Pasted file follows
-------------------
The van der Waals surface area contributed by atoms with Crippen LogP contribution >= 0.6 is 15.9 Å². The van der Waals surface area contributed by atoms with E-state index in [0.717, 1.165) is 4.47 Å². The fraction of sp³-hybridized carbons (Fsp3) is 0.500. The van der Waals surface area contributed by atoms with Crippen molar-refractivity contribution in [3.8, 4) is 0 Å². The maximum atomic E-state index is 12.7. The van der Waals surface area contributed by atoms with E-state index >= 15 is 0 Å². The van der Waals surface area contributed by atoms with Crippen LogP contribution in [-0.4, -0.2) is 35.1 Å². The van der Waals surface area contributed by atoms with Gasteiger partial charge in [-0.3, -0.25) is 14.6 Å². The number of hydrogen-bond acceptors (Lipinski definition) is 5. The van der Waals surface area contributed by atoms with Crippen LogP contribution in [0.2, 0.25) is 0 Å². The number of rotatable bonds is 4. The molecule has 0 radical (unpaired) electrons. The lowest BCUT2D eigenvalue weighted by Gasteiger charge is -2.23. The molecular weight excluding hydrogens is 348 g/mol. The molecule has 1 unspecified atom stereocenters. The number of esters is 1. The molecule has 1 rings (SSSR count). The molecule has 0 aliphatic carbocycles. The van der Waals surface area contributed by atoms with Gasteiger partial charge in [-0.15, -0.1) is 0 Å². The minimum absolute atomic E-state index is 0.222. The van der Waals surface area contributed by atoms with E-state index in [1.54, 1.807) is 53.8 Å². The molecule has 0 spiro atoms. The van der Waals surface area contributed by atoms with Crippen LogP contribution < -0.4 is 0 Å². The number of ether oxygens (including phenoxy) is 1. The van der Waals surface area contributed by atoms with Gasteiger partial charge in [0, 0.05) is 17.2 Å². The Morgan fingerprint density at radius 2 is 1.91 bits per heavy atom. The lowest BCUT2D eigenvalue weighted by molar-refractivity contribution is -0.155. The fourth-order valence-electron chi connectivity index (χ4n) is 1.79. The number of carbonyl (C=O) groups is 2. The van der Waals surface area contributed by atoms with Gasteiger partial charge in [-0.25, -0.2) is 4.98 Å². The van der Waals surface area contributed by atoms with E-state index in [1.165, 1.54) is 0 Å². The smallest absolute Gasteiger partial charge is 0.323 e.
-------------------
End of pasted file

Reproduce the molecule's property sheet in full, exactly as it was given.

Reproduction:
The van der Waals surface area contributed by atoms with Crippen LogP contribution >= 0.6 is 15.9 Å². The van der Waals surface area contributed by atoms with E-state index in [0.717, 1.165) is 4.47 Å². The fraction of sp³-hybridized carbons (Fsp3) is 0.500. The van der Waals surface area contributed by atoms with Crippen molar-refractivity contribution in [3.8, 4) is 0 Å². The maximum atomic E-state index is 12.7. The van der Waals surface area contributed by atoms with E-state index >= 15 is 0 Å². The van der Waals surface area contributed by atoms with Crippen LogP contribution in [-0.4, -0.2) is 35.1 Å². The van der Waals surface area contributed by atoms with Gasteiger partial charge in [-0.3, -0.25) is 14.6 Å². The number of hydrogen-bond acceptors (Lipinski definition) is 5. The van der Waals surface area contributed by atoms with Crippen LogP contribution in [0.2, 0.25) is 0 Å². The number of rotatable bonds is 4. The molecule has 0 radical (unpaired) electrons. The lowest BCUT2D eigenvalue weighted by Gasteiger charge is -2.23. The molecular weight excluding hydrogens is 348 g/mol. The molecule has 1 unspecified atom stereocenters. The number of esters is 1. The molecule has 1 rings (SSSR count). The molecule has 0 aliphatic carbocycles. The van der Waals surface area contributed by atoms with Gasteiger partial charge in [-0.15, -0.1) is 0 Å². The minimum absolute atomic E-state index is 0.222. The van der Waals surface area contributed by atoms with E-state index in [1.54, 1.807) is 53.8 Å². The molecule has 0 spiro atoms. The van der Waals surface area contributed by atoms with Crippen LogP contribution < -0.4 is 0 Å². The number of ether oxygens (including phenoxy) is 1. The van der Waals surface area contributed by atoms with Gasteiger partial charge in [0, 0.05) is 17.2 Å². The Morgan fingerprint density at radius 2 is 1.91 bits per heavy atom. The lowest BCUT2D eigenvalue weighted by molar-refractivity contribution is -0.155. The fourth-order valence-electron chi connectivity index (χ4n) is 1.79. The number of carbonyl (C=O) groups is 2. The van der Waals surface area contributed by atoms with Gasteiger partial charge in [-0.25, -0.2) is 4.98 Å². The van der Waals surface area contributed by atoms with E-state index in [1.165, 1.54) is 0 Å². The smallest absolute Gasteiger partial charge is 0.323 e.